Committed to Excellence in Cancer Research, Education and Patient Care
Inroads
January 2019
New Gynecologic Oncologist Aims to Reduce Cervical Cancer Rates in NOLA
Dr. Jessica Shank is board certified in Gynecologic Oncology and Obstetrics & Gynecology and specializes in female pelvic cancers, including ovarian, fallopian tube, primary peritoneal, uterine, cervical, vaginal and vulvar cancers.
January is Cervical Cancer Awareness Month and Gynecologic Oncologist Jessica Shank, MD, is on a mission to raise awareness that this cancer is preventable.

"In New Orleans, cervical cancer rates are more than double that of the rest of the country," said Shank. "This is a cancer that can be prevented with regular Pap smear screening and the human papillomavirus (HPV) vaccine."

The vaccine was previously FDA-approved for use in girls and boys from ages 9 - 26 but was recently approved for use up to the age of 45.

"I'm looking for outreach opportunities to de-stigmatize HPV as a sexually transmitted infection and make patients and parents aware that they have these options, especially now that more people are insured."

Shank says education is our best bet, not just among patients and parents, but also pediatricians, primary care providers, family medicine doctors and internal medicine physicians.

"In places with socialized health care or closed healthcare systems, like Australia, cervical cancer has been virtually eliminated, because everyone gets the vaccine and everyone gets screened. We could do this in the U.S. As a country, we need to realize it's much cheaper to prevent cancer than to treat it once it occurs."

Dr. Shank's recent arrival at Tulane is actually a homecoming. "I'm from Louisiana," she said. "I fell in love with this city as a Tulane undergrad and med student."
 
She attended Tulane Medical School as a commissioned naval officer with a Navy Health Professions Scholarship. She then completed internship and residency in Obstetrics and Gynecology at Naval Medical Center San Diego (NMCSD), followed by a Gynecologic Oncology Fellowship at the University of Michigan. She then served as a staff gynecologic oncologist at NMCSD for five years before retiring from the Navy.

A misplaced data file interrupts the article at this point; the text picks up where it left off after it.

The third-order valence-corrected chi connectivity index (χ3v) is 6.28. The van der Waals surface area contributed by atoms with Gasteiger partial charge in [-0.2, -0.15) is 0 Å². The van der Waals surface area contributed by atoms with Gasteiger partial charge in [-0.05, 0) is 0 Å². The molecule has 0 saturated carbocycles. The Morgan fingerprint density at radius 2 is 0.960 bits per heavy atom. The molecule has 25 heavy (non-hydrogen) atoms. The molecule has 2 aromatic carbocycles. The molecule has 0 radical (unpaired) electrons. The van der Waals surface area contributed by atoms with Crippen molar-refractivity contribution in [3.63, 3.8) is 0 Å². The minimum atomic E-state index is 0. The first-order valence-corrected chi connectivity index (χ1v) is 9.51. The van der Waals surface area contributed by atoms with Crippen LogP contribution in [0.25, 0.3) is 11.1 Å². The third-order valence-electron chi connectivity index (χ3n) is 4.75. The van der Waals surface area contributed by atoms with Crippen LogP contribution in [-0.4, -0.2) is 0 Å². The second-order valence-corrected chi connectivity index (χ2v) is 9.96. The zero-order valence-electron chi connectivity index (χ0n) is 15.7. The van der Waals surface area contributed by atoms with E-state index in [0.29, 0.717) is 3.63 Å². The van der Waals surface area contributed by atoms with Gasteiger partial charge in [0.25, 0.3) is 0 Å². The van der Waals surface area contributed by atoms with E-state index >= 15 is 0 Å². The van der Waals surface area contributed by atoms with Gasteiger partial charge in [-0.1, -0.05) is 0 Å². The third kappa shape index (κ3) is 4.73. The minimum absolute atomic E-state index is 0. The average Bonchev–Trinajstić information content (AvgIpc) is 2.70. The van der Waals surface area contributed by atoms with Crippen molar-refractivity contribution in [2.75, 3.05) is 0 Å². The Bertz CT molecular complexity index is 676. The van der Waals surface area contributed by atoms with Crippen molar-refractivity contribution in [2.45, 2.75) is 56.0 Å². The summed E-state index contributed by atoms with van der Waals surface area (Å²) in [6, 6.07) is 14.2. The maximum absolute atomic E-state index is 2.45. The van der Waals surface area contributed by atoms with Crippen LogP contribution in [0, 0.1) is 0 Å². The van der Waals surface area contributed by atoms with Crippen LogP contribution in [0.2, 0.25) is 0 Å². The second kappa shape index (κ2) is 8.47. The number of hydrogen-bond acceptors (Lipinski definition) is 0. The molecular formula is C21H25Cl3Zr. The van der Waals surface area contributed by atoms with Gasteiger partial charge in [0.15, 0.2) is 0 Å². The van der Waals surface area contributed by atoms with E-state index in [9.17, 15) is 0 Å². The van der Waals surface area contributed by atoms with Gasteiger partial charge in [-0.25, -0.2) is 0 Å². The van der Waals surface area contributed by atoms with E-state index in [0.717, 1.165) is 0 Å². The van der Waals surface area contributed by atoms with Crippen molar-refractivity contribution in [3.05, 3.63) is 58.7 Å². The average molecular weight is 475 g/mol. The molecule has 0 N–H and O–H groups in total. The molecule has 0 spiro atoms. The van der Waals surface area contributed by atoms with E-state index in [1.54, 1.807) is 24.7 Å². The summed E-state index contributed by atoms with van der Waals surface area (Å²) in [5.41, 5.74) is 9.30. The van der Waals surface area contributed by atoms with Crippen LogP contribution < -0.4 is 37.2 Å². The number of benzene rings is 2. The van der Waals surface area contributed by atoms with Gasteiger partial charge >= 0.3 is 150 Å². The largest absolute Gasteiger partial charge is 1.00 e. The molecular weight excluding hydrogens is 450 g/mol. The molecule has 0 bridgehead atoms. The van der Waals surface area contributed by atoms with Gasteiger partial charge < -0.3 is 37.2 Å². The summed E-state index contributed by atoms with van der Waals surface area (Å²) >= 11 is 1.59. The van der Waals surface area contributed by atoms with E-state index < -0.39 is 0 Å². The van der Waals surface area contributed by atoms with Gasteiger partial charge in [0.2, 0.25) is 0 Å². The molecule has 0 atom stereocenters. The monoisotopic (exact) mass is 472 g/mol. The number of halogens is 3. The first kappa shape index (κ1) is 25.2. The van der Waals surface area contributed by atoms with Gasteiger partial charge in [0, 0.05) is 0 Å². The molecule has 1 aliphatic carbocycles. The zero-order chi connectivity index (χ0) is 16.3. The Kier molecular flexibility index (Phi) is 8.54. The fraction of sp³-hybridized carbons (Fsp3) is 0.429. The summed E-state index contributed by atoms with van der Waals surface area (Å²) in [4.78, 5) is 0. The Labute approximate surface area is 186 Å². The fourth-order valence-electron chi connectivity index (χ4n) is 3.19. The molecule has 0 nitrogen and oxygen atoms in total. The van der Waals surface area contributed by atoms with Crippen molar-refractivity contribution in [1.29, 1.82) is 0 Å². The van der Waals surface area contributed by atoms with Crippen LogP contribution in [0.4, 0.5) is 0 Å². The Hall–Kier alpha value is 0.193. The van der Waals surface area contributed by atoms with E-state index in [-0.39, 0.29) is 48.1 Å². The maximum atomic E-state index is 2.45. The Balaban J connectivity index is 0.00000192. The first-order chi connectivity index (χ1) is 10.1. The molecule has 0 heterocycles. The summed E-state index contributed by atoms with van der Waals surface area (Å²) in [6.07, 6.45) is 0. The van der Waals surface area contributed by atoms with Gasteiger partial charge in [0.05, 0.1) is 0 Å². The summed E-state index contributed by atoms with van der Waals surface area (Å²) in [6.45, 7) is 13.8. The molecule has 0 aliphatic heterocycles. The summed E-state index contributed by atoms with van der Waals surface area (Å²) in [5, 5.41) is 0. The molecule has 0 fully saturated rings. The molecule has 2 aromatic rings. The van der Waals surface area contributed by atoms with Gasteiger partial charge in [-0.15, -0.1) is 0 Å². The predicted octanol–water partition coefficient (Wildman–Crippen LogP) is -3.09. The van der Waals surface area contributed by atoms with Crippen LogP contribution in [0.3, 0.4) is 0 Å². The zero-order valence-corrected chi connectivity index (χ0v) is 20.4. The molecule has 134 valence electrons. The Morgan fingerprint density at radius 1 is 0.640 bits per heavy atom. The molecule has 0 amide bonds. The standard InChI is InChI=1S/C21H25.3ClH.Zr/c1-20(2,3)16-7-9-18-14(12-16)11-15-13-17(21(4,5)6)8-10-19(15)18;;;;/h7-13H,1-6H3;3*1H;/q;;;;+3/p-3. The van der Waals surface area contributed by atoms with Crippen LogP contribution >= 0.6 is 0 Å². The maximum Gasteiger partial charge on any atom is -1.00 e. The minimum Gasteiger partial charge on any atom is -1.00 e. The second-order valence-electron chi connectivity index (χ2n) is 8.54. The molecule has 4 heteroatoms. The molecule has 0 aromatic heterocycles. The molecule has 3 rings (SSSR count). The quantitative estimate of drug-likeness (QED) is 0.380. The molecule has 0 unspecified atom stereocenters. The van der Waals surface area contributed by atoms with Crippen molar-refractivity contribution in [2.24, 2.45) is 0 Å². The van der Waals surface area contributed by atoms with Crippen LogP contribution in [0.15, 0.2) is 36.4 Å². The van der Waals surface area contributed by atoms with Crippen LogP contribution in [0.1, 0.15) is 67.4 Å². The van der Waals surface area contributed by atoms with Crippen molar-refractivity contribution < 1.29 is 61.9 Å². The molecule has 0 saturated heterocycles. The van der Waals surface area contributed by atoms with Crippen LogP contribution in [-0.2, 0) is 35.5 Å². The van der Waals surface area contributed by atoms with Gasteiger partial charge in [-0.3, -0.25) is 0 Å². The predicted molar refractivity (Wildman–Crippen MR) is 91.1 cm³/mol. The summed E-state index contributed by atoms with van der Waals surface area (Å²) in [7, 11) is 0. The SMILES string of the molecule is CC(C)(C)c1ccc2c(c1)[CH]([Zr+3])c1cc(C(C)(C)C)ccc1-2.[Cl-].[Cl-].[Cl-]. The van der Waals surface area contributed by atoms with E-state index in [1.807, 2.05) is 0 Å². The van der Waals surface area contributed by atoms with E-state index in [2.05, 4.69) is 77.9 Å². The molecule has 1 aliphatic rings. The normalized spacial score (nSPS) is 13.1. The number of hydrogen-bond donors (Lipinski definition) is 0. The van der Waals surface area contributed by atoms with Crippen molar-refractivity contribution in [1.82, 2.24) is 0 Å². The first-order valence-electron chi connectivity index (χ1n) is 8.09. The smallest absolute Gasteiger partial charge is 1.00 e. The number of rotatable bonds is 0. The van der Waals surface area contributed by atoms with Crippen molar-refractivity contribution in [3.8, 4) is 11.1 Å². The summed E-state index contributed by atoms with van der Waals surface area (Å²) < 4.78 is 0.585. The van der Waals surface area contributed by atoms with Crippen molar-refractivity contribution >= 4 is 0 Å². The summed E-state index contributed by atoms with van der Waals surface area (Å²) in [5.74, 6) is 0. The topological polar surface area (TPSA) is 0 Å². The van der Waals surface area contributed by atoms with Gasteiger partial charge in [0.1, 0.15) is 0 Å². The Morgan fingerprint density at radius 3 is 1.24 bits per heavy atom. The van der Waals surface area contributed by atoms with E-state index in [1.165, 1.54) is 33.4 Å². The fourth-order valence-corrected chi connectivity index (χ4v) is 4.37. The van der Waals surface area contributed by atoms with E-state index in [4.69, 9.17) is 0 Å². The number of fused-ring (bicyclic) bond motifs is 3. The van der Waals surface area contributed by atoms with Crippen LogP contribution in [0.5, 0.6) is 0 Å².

"This city and its people are near and dear to my heart. I wanted to come back and raise my children near their family here in Louisiana," she said.

Dr. Shank specializes in female pelvic cancers, including ovarian, fallopian tube, primary peritoneal, uterine, cervical, vaginal and vulvar cancers, and s he utilizes the latest minimally invasive surgical techniques, such as robotic, laparoscopic and laser surgery. 
 
"One of my goals is to create more access to care for gynecologic oncology patients here," said Shank. "Right now the state of Louisiana has a total of only eleven gynecologic oncologists; so we're under-served. I'm hoping to help facilitate more opportunities for identifying cancer early or preventing it altogether."
Tulane Study Finds Potential Role for
Personality Psychology in Cancer Care
A new study by Tulane University researchers finds a potential role for personality psychology in cancer care. (Story by Carolyn Scofield; photo from Thinkstock)
Men who are neurotic or introverted are more likely to be distressed after their prostate cancer diagnosis, according to a new study by researchers at Tulane University.

The findings suggest those personality traits are important factors in how men responded to the bad health news. The results of the study led by Laura Perry, a Tulane doctoral student in health psychology, are published in the journal Psycho-Oncology .

The researchers surveyed 212 men with prostate cancer about their tendencies on five well-established personality traits. These men also reported on their degree of emotional distress, including symptoms of anxiety, depression, and thoughts of suicide.

Findings showed that emotional distress was more common among participants with certain personality tendencies—neuroticism, defined as a tendency to be emotionally unstable and experience negative emotions; or introversion, a tendency to be withdrawn, reserved, and inhibited.

The study found that 37 percent of participants had at least one form of emotional distress (anxiety, depression, or suicidal thoughts). Those who were neurotic or introverted were more than twice as likely to experience emotional distress compared to the rest of the sample. These effects of personality could not be explained by other factors, such as participants’ age, education level, or health characteristics.

“Someone who is neurotic may tend to interpret an event, such as a prostate cancer diagnosis, as a more significant threat to their well-being,” Perry says. “Someone who is introverted may be less likely to seek support from friends and family during their illness. In either scenario, these individuals may be less equipped to cope with the emotional burden of cancer.”

The study suggests a potential role for personality psychology in cancer care. Perry says future studies are needed to investigate whether assessing personality tendencies during routine appointments could strengthen patient care.